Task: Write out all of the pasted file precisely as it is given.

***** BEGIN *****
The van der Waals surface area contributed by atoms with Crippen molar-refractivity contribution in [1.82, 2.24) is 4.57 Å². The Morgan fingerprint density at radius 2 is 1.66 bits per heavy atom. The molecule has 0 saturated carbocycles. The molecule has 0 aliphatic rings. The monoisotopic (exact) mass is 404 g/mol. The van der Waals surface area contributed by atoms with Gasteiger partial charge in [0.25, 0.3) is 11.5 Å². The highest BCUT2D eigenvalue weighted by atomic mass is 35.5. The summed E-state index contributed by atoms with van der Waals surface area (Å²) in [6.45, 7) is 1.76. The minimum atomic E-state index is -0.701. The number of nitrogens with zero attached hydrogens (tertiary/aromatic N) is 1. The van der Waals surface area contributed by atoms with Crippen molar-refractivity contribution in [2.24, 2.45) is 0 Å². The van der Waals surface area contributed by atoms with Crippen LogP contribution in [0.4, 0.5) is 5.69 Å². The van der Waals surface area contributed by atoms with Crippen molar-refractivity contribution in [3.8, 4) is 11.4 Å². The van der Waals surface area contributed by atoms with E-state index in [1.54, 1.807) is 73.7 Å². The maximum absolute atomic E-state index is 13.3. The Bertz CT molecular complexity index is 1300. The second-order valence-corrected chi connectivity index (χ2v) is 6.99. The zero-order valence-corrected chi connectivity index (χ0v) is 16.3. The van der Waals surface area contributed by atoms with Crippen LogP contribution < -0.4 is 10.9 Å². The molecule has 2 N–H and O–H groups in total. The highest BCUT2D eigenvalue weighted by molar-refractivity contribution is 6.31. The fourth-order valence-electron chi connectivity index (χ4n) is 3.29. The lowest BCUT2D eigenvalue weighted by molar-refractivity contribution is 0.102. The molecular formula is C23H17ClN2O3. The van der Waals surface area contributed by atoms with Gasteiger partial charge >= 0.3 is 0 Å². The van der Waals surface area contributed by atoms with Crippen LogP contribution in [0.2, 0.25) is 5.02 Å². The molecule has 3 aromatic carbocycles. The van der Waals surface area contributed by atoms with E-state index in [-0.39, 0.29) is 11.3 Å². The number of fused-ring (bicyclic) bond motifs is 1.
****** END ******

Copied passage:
The van der Waals surface area contributed by atoms with Crippen molar-refractivity contribution in [1.82, 2.24) is 4.57 Å². The Morgan fingerprint density at radius 2 is 1.66 bits per heavy atom. The molecule has 0 saturated carbocycles. The molecule has 0 aliphatic rings. The monoisotopic (exact) mass is 404 g/mol. The van der Waals surface area contributed by atoms with Gasteiger partial charge in [0.25, 0.3) is 11.5 Å². The highest BCUT2D eigenvalue weighted by atomic mass is 35.5. The summed E-state index contributed by atoms with van der Waals surface area (Å²) in [6.45, 7) is 1.76. The minimum atomic E-state index is -0.701. The number of nitrogens with zero attached hydrogens (tertiary/aromatic N) is 1. The van der Waals surface area contributed by atoms with Crippen molar-refractivity contribution in [2.24, 2.45) is 0 Å². The van der Waals surface area contributed by atoms with Crippen LogP contribution in [0.4, 0.5) is 5.69 Å². The van der Waals surface area contributed by atoms with Crippen molar-refractivity contribution in [3.8, 4) is 11.4 Å². The van der Waals surface area contributed by atoms with E-state index in [1.54, 1.807) is 73.7 Å². The maximum absolute atomic E-state index is 13.3. The Bertz CT molecular complexity index is 1300. The second-order valence-corrected chi connectivity index (χ2v) is 6.99. The zero-order valence-corrected chi connectivity index (χ0v) is 16.3. The van der Waals surface area contributed by atoms with Crippen LogP contribution < -0.4 is 10.9 Å². The molecule has 2 N–H and O–H groups in total. The highest BCUT2D eigenvalue weighted by molar-refractivity contribution is 6.31. The fourth-order valence-electron chi connectivity index (χ4n) is 3.29. The lowest BCUT2D eigenvalue weighted by molar-refractivity contribution is 0.102. The molecular formula is C23H17ClN2O3. The van der Waals surface area contributed by atoms with Gasteiger partial charge >= 0.3 is 0 Å². The van der Waals surface area contributed by atoms with Crippen LogP contribution in [0.2, 0.25) is 5.02 Å². The molecule has 3 aromatic carbocycles. The van der Waals surface area contributed by atoms with E-state index in [-0.39, 0.29) is 11.3 Å². The number of fused-ring (bicyclic) bond motifs is 1.